Credit managers of businesses, especially suppliers, involved in construction projects learned a lot of valuable advice from James D. Fullerton, Esq. about how to structure contracts and credit applications during a recent NACM teleconference. As an attorney and President of the law firm of Fullerton & Knowles, PC, licensed in Virginia, Maryland and the District of Columbia, he has acquired considerable knowledge in the field of construction law. His firm represents suppliers, subcontractors, design professionals and other members of the real estate and construction industries.
Fullerton said that when doing business related to a construction project, it is essential to be fully protected by a well-written contract. However, he mentioned that it still doesn’t guarantee that problems will not be encountered. “Contracts are not going to solve all the problems and they’re not going to prevent problems.” “Contract terms are about costs, terms and risks,” Fullerton added. “You want to be sure you are one of the first people paid off if there are problems.”
One provision that Fullerton recommended putting in sales contracts is one that allows for the payment of a sellers attorneys’ fees if there is a late or nonpayment by the debtor. “Just having an attorneys’ fees provision will make it more likely they will pay you rather than some other creditor.” Another important provision in a contract is a trust fund agreement. In such an agreement, Fullerton said the customer agrees that all funds owed to the customer from anyone or received by the customer, to the extent those funds result from the labor or materials supplied by seller, shall be held in trust for the benefit of seller only. These funds are, therefore, held in trust for their beneficiary, which is the seller. And, pointing to another benefit of trust fund agreements Fullerton said, “It’s a terrific defense of a preference case.”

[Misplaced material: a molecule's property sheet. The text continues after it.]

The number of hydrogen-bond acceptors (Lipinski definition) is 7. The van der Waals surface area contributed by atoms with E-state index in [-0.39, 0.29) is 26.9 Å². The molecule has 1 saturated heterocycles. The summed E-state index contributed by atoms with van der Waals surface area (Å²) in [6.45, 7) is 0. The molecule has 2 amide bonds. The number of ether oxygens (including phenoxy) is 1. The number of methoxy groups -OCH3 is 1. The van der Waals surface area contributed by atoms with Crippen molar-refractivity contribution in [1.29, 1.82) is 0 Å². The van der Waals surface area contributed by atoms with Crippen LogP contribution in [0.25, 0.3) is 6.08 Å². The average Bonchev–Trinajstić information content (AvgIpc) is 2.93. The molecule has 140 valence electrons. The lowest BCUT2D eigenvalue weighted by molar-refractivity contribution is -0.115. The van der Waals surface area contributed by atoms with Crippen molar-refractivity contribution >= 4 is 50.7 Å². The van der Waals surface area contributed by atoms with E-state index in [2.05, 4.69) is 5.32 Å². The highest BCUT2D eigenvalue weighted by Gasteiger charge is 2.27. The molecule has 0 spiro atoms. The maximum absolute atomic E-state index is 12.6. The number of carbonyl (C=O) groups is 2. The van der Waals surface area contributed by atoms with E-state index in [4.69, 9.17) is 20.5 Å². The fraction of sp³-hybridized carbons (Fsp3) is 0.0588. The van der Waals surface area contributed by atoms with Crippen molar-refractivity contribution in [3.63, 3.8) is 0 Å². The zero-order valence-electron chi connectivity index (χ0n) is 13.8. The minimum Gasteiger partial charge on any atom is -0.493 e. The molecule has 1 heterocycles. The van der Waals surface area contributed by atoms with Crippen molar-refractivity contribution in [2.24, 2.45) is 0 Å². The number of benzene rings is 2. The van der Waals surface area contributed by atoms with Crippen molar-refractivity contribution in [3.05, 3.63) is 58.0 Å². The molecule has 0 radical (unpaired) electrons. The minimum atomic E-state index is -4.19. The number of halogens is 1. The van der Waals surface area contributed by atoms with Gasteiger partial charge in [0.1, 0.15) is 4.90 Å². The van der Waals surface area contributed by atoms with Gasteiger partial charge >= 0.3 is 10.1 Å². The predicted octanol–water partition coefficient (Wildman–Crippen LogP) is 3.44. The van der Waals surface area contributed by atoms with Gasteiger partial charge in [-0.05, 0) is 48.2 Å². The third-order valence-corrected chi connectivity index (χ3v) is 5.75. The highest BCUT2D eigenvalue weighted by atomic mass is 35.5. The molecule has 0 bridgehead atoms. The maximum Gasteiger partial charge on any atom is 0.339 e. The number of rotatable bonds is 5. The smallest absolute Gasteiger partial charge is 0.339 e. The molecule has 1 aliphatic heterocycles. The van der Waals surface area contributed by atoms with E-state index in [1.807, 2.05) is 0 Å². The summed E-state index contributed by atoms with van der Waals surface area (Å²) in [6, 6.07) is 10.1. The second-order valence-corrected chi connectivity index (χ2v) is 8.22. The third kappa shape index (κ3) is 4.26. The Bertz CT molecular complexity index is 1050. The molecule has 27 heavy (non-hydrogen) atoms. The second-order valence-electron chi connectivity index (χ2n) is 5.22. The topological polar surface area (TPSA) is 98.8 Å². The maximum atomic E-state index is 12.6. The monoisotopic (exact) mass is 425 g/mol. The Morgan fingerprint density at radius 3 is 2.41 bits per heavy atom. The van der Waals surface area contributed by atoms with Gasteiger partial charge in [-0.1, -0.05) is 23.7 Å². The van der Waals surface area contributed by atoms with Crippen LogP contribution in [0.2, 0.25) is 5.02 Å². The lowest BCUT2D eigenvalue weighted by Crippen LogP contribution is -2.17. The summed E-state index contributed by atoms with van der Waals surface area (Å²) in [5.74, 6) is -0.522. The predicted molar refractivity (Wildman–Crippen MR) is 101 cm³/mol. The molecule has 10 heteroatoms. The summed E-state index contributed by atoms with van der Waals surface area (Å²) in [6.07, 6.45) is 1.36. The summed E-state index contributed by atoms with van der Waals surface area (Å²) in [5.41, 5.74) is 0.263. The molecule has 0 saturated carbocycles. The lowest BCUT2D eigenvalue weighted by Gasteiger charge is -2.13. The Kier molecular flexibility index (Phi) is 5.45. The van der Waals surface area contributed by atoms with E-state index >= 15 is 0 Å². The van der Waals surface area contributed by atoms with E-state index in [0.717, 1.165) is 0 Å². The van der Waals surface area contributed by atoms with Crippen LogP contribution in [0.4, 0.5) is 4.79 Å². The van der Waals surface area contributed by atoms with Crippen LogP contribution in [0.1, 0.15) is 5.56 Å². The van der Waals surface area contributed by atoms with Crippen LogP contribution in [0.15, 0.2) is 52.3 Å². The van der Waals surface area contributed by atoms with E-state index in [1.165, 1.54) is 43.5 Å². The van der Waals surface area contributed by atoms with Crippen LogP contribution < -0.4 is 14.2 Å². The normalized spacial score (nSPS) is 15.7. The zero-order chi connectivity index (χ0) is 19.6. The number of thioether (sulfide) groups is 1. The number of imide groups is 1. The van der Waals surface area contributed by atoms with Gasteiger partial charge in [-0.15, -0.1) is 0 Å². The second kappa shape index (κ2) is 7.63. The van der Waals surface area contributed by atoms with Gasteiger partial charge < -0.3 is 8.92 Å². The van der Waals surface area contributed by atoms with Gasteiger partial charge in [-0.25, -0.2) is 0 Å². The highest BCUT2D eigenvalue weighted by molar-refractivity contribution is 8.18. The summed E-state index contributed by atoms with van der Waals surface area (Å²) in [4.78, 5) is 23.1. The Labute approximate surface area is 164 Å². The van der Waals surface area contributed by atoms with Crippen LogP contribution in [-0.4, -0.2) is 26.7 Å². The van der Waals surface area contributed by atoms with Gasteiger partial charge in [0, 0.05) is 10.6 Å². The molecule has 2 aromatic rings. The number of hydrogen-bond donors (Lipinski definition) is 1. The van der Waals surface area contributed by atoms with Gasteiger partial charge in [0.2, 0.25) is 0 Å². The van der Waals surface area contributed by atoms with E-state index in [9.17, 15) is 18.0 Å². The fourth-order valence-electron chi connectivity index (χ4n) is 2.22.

Another contract provision recommended is the right to verify funding. This gives the seller the right and opportunity to verify credit and funding before the obligation to ship the products. Fullerton also recommended including a provision in a contract that requires reimbursement of the seller in the event goods have to be stored for a period of time because of construction delays. “It is important to state a storage fee if you have to store goods before delivery. It’s very hard to collect any storage fee if the buyer hasn’t agreed to it.”
Various provisions to limit damages were explained, such as, to include a contract provision that would limit the amount of damages to an amount equal to the price of the products delivered. He described a situation he encountered where a supplier sued for the value of products delivered to a construction project, which was $1.5 million. The supplier was counter-sued by the project owner for $3 million for damages related to the products allegedly being defective. However, because the supplier had contract provisions that limited liability to the value of the products and also had a contract provision that included reimbursement of legal fees, the project owner then sued the manufacturer of the products instead. “We got our money within 90 days and got out of litigation. That’s what limitation of liability clauses will do for you.”
Source: Tom Diana, NACM staff writer, James Fullerton, Esq.